PS: There is one fellow that added a mount to the bottom of the engine, a plate welded into the frame and picks up the bottom engine bolt, just an idea.
     
  7. Riverdog

    Riverdog New Member

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    Re: vibration

    I have a 80cc on a stretch cruiser. So bad your hands get numbs at high RPM. Has anyone ever tried to balance a flywheel.
     
  8. Dave31

    Dave31 Moderator
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    Re: vibration

    I have never had a problem with vibration, the only time a had a vibration is on my trip to Mexico when my front mount came loose.
     
  9. Bikeguy Joe

    Bikeguy Joe Godfather of Motorized Bicycles

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    Re: vibration

    Diamond frames seem to vibrate less than cruiser frames in my experience.

    You can try filling the frame members with lead shot......there is a product called a ''bar snake" I believe that is just a long thin bag filled with lead shot and you put it in your handlebars (motorcycle) and that helps on bikes that vibrate.
     
  10. Egor

    Egor New Member

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    Re: vibration

    Their is quite a bit of science to the balance of a single cylinder engine. I took one of my 50cc Honda cranks and put it up on ways to see what Honda did. I then tried to duplicate it in the china engine. I ground away material near the big end and got the crank to stop with the big end straight out balancing the rod by the wrist pin straight out also. In a real balance there is a formula, you use a portion of the weight of the piston, pin, rings and rod. I just tried to get it the same as the Honda. Have fun Dave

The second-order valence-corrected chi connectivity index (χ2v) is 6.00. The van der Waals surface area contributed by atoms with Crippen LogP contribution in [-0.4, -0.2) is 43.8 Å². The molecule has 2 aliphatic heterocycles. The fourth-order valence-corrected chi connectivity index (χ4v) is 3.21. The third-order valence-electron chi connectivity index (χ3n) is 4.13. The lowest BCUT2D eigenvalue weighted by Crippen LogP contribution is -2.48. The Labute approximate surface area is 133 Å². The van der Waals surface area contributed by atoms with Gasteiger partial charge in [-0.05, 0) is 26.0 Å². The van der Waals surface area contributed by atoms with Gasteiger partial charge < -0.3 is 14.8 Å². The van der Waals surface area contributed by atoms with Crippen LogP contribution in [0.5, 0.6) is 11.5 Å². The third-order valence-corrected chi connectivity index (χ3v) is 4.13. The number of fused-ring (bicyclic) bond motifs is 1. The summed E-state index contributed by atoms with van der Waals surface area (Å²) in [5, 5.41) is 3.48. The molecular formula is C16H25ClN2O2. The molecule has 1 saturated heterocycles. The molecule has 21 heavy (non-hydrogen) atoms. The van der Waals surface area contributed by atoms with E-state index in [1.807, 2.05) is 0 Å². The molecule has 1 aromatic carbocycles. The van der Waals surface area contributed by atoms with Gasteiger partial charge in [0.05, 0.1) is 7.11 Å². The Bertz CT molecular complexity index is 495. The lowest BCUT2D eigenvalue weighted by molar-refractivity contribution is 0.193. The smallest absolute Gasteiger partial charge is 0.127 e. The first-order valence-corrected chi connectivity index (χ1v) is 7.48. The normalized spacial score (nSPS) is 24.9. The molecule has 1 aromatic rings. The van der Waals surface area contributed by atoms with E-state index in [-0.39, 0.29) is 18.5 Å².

PS: No it did not seem better.
     
  11. Mini hog

    Mini hog New Member

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    Re: vibration

    I have an idea that might help the vibration. I have some n.o.s. snowmobile engine mounts. They have a stud sticking out of each end with a "pancake" rubber insulator in between them. My plans are to use 4 of them and weld some cross braces to my bike frame and make coresponding braces to fit the engine mounts. In my mind, it "should" work. Anyone try this approach?
     
  12. Egor

    Egor New Member

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    There is the thought that if you rubber mount the engine you can get rid of the vibration. On the other hand loose motor mounts can cause vibration. On the motorcycles we used to work on if a mount came loose it would knock the enamel off your teeth. I have four different engine company outfits. The dax is the best one for being vibration free, I rode it today and am still amazed at how well it runs. It is the only one that does not vibrate. I am tempted to install one of the other engines in this bike and see if the worst one will shake the Green Hornet. The newest one from Revolution I have to keep the revs down or it will shake the bolts off. One thing I don't know what would happen if you hide the vibration with rubber, I think the engine would shake its self to pieces and you would not know. Have fun Dave